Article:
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Gone Fishing

Once upon a time I was asked to leave school and not come back.  There, I said it.  It’s something I hate to bring up.  Not only is it embarrassing but I would hate for someone to think that I’m somehow proud of myself for reaching that level of troublemaking.  Sure, I joke all the time about how I once did this or that, and while it’s fun in its way it’s almost a punishment to myself.  Like I want people to realize I’m not trying to hide from my past, or blend in with the good, honest folk.  Many people don’t believe it.  They say, “I can’t see it.  You just seem like a nice guy.” Well this is how it went down.  Keep in mind I was a teenager, which is to say I was confused, angry, lost, bored, frustrated, hopeless… you know.  We’ve all been there to some extent.

I’m going to skip ahead a bit here.  There’s no reason why readers should have to sit through the story of my life from the beginning, though as with any story the beginning shapes the end.  My senior year.  That’s where this story begins.  I was struggling (remember, I struggle).  My problems in school have never been a secret.  Sitting in a desk all day and listening to someone talk.  For those of you who can do it, I envy you.  It drives me nuts.  By the twelfth year of it I had had enough.  Problems at home and depression had taken their toll on me.  I discovered skipping school. 

Now it wasn’t like I had never skipped a class before.  Many times before I had decided to avoid the boredom and went searching for some entertainment.  This year however it seemed like the only option.  I couldn’t sit there anymore.  I’d fight with my family all night and spend my free time smoking and drinking with friends.  When I tried to sit quietly and listen to the teacher… I can’t really explain it.  I wanted to scream and flip desks.  Drama was becoming my drug of choice.  I needed the screaming and lying and debauchery.  Turmoil fit my mood. 

So I started missing classes.  At first just one or two here and there, always carefully chosen so I could have a longer lunch, or a shorter day.  In the first few weeks of senior year however it escalated.  I started missing classes regularly.  Sometimes I would even forget what class I had and when told to “get to class” I literally didn’t know where that was.  I had to go to the office and get my schedule again almost a month into the semester.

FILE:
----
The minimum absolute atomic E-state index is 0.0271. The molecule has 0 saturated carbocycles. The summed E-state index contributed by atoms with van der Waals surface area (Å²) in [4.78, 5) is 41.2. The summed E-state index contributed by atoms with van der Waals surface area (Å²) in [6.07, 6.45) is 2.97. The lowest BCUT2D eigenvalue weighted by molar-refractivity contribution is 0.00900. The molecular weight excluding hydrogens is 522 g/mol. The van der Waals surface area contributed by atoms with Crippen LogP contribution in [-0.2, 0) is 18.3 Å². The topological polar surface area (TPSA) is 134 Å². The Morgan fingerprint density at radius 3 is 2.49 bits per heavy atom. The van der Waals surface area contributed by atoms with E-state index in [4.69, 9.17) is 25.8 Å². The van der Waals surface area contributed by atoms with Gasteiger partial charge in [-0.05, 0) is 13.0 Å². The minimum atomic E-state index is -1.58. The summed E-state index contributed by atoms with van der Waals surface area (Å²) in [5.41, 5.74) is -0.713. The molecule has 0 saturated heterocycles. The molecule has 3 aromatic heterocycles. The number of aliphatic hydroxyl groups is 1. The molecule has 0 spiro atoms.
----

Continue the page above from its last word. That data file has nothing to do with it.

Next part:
This did not go unnoticed.  I was talked to by my parents, the guidance counselor, and the principal.  Would you be surprised to hear that I didn’t listen?  I didn’t have it in me to listen.  Not right then, and not for a while yet.  The principal told me I had attended thirty-three percent of my classes.  Not good.  Really not good considering I had called myself in sick or had my friends in the office mark me present many times.  I was told that if I was absent anymore I was out of school.  Though I made some effort at that point it was hopeless.  I was hooked on skipping.  I could no longer sit through a class. 

So began an interesting time for me around school.  The principal was after me.  Literally.  He was chasing me.  I’d see him in the hallway trying to flag me down.  I’d pretend not to see him and the chase was on.  I’d turn a corner and as soon as I was out of his sight I’d break into a sprint.  Eluding him became a game to me.  Friends would help by stopping him to ask random and frivolous questions.  If I felt he would try to corner me during a class I wouldn’t go to it.  Any notes I received to go to the office were ignored, though I did use them as an excuse to break free from my classroom prison.  It was a losing battle and I knew that.  It’s something I chose not to think about. 

Then one weekend in early December, nearly the end of the semester, myself and my two buddies were feeling down.  Things weren’t good for us.  That our problems were largely of our own creation didn’t matter.  The fact is we were pretty miserable.  We knew a reckoning was coming.  The world wouldn’t abide our disrespect for long.  We decided a vacation was in order.  Just an escape from our dingy little world.  In the span of a couple of hours it was decided that we would set course for Cleveland where my friends older brother had an apartment.  When you’re a kid anything other than home seems cool I guess.  Plus that guy was known to drink upwards of twenty beers in a sitting, which gave him legendary status by our ranking system.  We set out immediately.